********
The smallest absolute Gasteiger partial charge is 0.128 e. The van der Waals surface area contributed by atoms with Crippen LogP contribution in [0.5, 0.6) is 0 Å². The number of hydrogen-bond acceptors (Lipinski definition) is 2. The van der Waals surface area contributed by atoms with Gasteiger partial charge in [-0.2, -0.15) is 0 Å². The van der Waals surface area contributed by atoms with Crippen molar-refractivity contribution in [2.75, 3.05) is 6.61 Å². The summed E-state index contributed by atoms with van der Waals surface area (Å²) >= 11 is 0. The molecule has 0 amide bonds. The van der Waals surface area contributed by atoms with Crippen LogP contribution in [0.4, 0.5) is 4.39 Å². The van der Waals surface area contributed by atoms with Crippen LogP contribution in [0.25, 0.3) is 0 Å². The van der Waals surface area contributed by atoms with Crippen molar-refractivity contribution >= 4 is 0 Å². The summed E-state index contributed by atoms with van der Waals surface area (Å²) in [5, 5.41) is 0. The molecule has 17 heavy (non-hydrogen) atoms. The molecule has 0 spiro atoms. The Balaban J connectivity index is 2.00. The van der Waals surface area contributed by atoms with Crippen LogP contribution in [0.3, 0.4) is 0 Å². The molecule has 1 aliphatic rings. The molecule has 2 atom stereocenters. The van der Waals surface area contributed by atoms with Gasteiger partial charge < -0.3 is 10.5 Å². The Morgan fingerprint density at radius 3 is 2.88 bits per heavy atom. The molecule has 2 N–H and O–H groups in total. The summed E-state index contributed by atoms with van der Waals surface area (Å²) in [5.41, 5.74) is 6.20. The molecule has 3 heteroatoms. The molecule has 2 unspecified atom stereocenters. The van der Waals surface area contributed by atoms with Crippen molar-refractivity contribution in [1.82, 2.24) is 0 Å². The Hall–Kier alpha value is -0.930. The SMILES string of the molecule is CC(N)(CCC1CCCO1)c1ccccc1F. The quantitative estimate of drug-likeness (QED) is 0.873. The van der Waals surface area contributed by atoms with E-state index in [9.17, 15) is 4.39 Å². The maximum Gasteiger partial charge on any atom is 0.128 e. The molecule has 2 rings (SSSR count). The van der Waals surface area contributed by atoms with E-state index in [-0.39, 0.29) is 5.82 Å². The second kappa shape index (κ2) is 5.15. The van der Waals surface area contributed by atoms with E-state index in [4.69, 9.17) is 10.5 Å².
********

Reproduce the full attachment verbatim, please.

The smallest absolute Gasteiger partial charge is 0.128 e. The van der Waals surface area contributed by atoms with Crippen LogP contribution in [0.5, 0.6) is 0 Å². The number of hydrogen-bond acceptors (Lipinski definition) is 2. The van der Waals surface area contributed by atoms with Gasteiger partial charge in [-0.2, -0.15) is 0 Å². The van der Waals surface area contributed by atoms with Crippen molar-refractivity contribution in [2.75, 3.05) is 6.61 Å². The summed E-state index contributed by atoms with van der Waals surface area (Å²) >= 11 is 0. The molecule has 0 amide bonds. The van der Waals surface area contributed by atoms with Crippen LogP contribution in [0.4, 0.5) is 4.39 Å². The van der Waals surface area contributed by atoms with Crippen LogP contribution in [0.25, 0.3) is 0 Å². The van der Waals surface area contributed by atoms with Crippen molar-refractivity contribution >= 4 is 0 Å². The summed E-state index contributed by atoms with van der Waals surface area (Å²) in [5, 5.41) is 0. The molecule has 17 heavy (non-hydrogen) atoms. The molecule has 0 spiro atoms. The Balaban J connectivity index is 2.00. The van der Waals surface area contributed by atoms with Crippen LogP contribution in [0.3, 0.4) is 0 Å². The molecule has 1 aliphatic rings. The molecule has 2 atom stereocenters. The van der Waals surface area contributed by atoms with Gasteiger partial charge < -0.3 is 10.5 Å². The Morgan fingerprint density at radius 3 is 2.88 bits per heavy atom. The molecule has 2 N–H and O–H groups in total. The summed E-state index contributed by atoms with van der Waals surface area (Å²) in [5.41, 5.74) is 6.20. The molecule has 3 heteroatoms. The molecule has 2 unspecified atom stereocenters. The van der Waals surface area contributed by atoms with Crippen molar-refractivity contribution in [1.82, 2.24) is 0 Å². The Hall–Kier alpha value is -0.930. The SMILES string of the molecule is CC(N)(CCC1CCCO1)c1ccccc1F. The quantitative estimate of drug-likeness (QED) is 0.873. The van der Waals surface area contributed by atoms with E-state index in [9.17, 15) is 4.39 Å². The maximum Gasteiger partial charge on any atom is 0.128 e. The molecule has 2 rings (SSSR count). The van der Waals surface area contributed by atoms with E-state index in [-0.39, 0.29) is 5.82 Å². The second kappa shape index (κ2) is 5.15. The van der Waals surface area contributed by atoms with E-state index in [4.69, 9.17) is 10.5 Å².